Alice is from the Czech city of Zlín in Eastern Moravia. The city is a fascinating example of collaborative and communicative building, having basically been totally developed by the Bata shoe company as a workers city. Whilst one might immediately jump to the notion that this occurred during the Communist era in Czechoslovakia (one could be forgiven for mistaking the architecture for Soviet-inspired) the city Functionalist design developed in the interwar years. It is a rare example of a cooperation/business owner taking a deep interest in the care of their community and workers outside of maintaining a cheap and localised workforce. Perhaps her roots in this community have inspired Alice’s interest in collective-run projects and impact her perspective on artist-run initiatives in some subconscious way.
Alice had to get off to her next engagement, moderating a digital tour of Odin Teatret in Denmark with artist Elena Flores via Zoom for Woven Network which highlights the work of female artists in the Nordic region. We took a slow walk through Södermalm with Alice pointing out the various artist's studios, project spaces and galleries along the way, all closed for the summer - a bizarre Swedish insistence.
The next day had a more reasonable start time. 8 AM in Södermalm is surprisingly quiet, at least in July. Perhaps it's the aforementioned Swedish insistence on the whole country closing for three months over the summer, my having only ever been in Stockholm in the winter before and the 26-degree-blue-sky feeling pleasingly Mediterranean, but it was very tranquil. I took a stroll through the sunny streets of the island, known for its hip nightlife and home to a number of the city’s artist-run initiatives, finally settling in at Lykke to plan my day.
First stop. Index:
Indexis great. A super forward-looking institution with a great director in the form of Martí Manen. The current exhibition for my visit was Hanni Kamaly’s THE MIGHT THEY HAVE (NEVER UNDONE), a group of precarious, triffid-like skeletal sculptures which confront the viewer as soon as they hit the gallery floor, accompanied by a series of four video essays. The videos present various narratives exploring the complex relationship Sweden has to its colonial past, colonial present, role in the establishment of taxonomy and generally exploring the "enduring lineages of power exerted through systems of oppression” 1. I was the only visitor on arrival. The space had only just opened for the day and I enjoyed a private tour with Isabella Tjäder. We were joined by Sara Rossling (independent curator and director of Nordiska Konsförbundet) and the three of us chatted about various upcoming projects, vacation plans, the biennials in Borås and Göteborg and agreed that the art walk was the new video essay.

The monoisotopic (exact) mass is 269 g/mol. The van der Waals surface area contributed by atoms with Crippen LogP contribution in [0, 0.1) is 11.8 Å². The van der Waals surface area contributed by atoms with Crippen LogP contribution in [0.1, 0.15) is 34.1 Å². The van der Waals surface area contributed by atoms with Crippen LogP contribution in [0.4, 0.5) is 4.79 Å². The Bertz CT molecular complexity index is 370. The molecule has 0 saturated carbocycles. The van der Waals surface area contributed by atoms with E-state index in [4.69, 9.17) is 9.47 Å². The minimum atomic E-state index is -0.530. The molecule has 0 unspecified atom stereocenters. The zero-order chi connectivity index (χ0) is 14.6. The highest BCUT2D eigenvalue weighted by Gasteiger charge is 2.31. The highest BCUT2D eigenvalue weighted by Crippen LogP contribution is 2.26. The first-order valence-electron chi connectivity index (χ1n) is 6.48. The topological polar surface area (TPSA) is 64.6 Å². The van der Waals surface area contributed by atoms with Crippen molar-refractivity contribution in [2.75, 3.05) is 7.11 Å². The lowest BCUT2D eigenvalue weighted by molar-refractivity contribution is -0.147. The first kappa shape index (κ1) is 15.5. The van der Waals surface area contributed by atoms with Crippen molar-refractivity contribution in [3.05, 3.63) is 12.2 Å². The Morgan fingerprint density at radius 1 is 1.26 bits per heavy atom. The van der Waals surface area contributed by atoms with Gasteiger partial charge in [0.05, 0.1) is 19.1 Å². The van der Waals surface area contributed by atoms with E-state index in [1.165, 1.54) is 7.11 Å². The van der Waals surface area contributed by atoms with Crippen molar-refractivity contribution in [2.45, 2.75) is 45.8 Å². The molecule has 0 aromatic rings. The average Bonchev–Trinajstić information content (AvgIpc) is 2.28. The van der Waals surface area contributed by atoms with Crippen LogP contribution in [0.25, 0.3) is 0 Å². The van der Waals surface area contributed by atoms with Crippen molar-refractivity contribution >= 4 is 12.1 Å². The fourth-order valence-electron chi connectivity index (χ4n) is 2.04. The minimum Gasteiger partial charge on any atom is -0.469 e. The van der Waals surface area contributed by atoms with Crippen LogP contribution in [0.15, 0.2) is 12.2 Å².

Kamaly’s exhibition was a real breath of fresh air for me. Despite the context of this autumn's edition of GIBCA (Gothenburg International Biennial of Contemporary Art) focusing on post-colonial narratives and uncovering hidden histories in a city shaped by its relationship with the Americas and Sweden’s colonies in West Africa and the Caribbean, few of the works that I have encountered so far had the same impact and clarity as Kamaly’s presentation. For me, the combination of imposition and creature-like sculptures and dense, layered yet intimate video essays found something deeper and more real as a contribution to the discourse than anything other than Hira Nabi’s video All that Perishes at the Edge of Land in the current GIBCA offering.
Installation shot of THE MIGHT THEY HAVE (NEVER UNDONE) by Hanni Kamaly at Index, Stockholm. Image: Index Stockholm
Installation shot of All that Perishes at the Edge of Land by Hira Nabi at Röda Sten Konsthall; göteborg for GIBCA 2021 - The Ghost Ship and the Sea Change. Image: Gothenburg international Biennial of Contemporary Art
I lost track of time at Index and had to make a dash for T-centralen to get the metro up to Odenplan and then get lost twice on the way to Pascal to meet Tal Gilad.
I met Tal as a contributor for The Exhibition is in Transit (text here) but through the editorial process, we have become friends. Pascal is nice, a bit big city for my liking (no laptops allowed and everything costs probably twice what is reasonable) but boy do they do a good Ceaser Salad. Tal and I chat about The Exhibition is in Transit and upcoming projects - Tal and Isabella are working together on something it transpires.
Alcohol and the instance on parting as part of the role of an art professional's activity is something I think I’ll be writing on in the future, but one thing I will say here is that finding solidarity with others in the industry and providing support for one another is so important, and also was such a wonderful feeling. I don’t know if I expressed it well enough at the time to Tal because it's so unfamiliar to me to be encountered by the honesty and support she showed, but it was so appreciated.